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Zaftig's (Marie Louise to you) Aspara...

Jean_'s picture

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2 cups of sliced shiitakes (that's about 6 oz.) and
1 lb. of asparagus for
1 cup of rice. Plus
1 cup of chopped onions.

The mushrooms are sauteed in a little oil, then removed and the risotto is made in a normal fashion. I'd always sauteed both the mushrooms and the asparagus together, then set them aside.

The part of this recipe that was so different and so good was this: Bend the asparagus and snap off the tough ends. The tough ends go into your stock to simmer while you prepare the mushrooms. The stock took on this wonderful asparagus taste that infused every grain of rice in a way that just putting asparagus pieces into the rice would not accomplish. The tender part of the asparagus is sliced diagonally into 1/4 inch pieces and added into the risotto, along with the cooked mushrooms, during the last 5 minutes of cooking. I used really fat asparagus, so wish I'd added it a little sooner than that.

This was SO good & I made enough to have leftovers for risotto cakes.

Can't wait to try this infusion trick with another vegetable!

Last but not least-I used these wonderful "spring onions". Can other people get these? They used to just be at Farmer's Markets but have popped up in the stores this year: they are fresh onions with their tops attached. Taste sort of like an amazingly good leek. I'm going to use them in everything until they disappear from the stores.

Marie-Louise_'s picture

(post #38188, reply #1 of 6)

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After I posted this, someone asked for my basic risotto recipe, so here it is again:

b MASTER RECIPE FOR BASIC RISOTTO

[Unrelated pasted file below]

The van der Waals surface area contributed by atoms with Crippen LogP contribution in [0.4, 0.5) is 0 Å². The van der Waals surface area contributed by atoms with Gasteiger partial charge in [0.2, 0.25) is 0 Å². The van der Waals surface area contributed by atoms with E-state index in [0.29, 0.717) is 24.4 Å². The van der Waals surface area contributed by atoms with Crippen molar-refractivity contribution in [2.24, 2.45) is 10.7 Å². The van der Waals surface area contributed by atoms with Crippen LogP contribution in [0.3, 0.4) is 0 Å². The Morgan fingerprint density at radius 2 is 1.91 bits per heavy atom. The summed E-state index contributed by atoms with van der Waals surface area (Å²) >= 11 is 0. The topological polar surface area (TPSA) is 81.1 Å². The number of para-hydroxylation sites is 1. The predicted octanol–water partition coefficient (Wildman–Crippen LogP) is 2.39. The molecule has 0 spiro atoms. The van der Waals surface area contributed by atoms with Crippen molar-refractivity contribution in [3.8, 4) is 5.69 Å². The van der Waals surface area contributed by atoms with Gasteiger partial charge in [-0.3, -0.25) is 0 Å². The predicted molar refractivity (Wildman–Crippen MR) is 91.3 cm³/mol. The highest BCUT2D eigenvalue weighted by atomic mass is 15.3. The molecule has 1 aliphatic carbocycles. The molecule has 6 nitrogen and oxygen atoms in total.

*2 tbsp. minced shallots or 1/4 c. minced onions
*olive oil & butter
*2 1/2 – 3 cups stock (see note in cooking instructions)
*1 cup Arborio rice
*1/4 cup white wine
*1/4 cup grated Parmesan cheese

TO START:
In a small saucepan over high heat, bring the stock to a boil. Reduce the heat to simmer & keep the liquid hot.

In a saucier or sauté pan over medium heat, sauté onions in 1 tbsp. each butter & oil, stirring occasionally, until onions become translucent & slightly golden–about 5–8 minutes.

Add the rice & stir constantly until all the rice is slightly translucent and a white spot appears in the center of the grain–about 3 minutes.

TO COOK:
Turn up the heat, pour in the wine & stir until it is absorbed–about 2 minutes. Set the timer for 20 minutes now. The timer is only an approximate measure. The rice should only be cooked until it is tender but still chewy (firm to the bite or "al dente"), but never so long that it is soft in the center. (I don't do this anymore, but it's a great way to teach yourself the feel of how long to cook it)

Add just enough hot stock to cover the rice, stir well, and reduce the heat so it cooks "at a lively pace". Keep gently stirring the sides and bottom of the pot until the rice has incorporated all the broth. This should take about 3–4 minutes. Season w/ salt & pepper.

Continue to add the hot broth, little by little, stirring continuously until at least 2 cups of the broth has been absorbed & the rice is cooked, about 18–20 minutes in all. When I first posted this, a lot of people said that needed more stock. My advice is, be careful, especially if you’re using canned or salted stock. All the cookbooks I used said 2 1/2 to 3 cups stock, so I’d say, adjust the heat until it takes 20 minutes to absorb 3 cups of stock.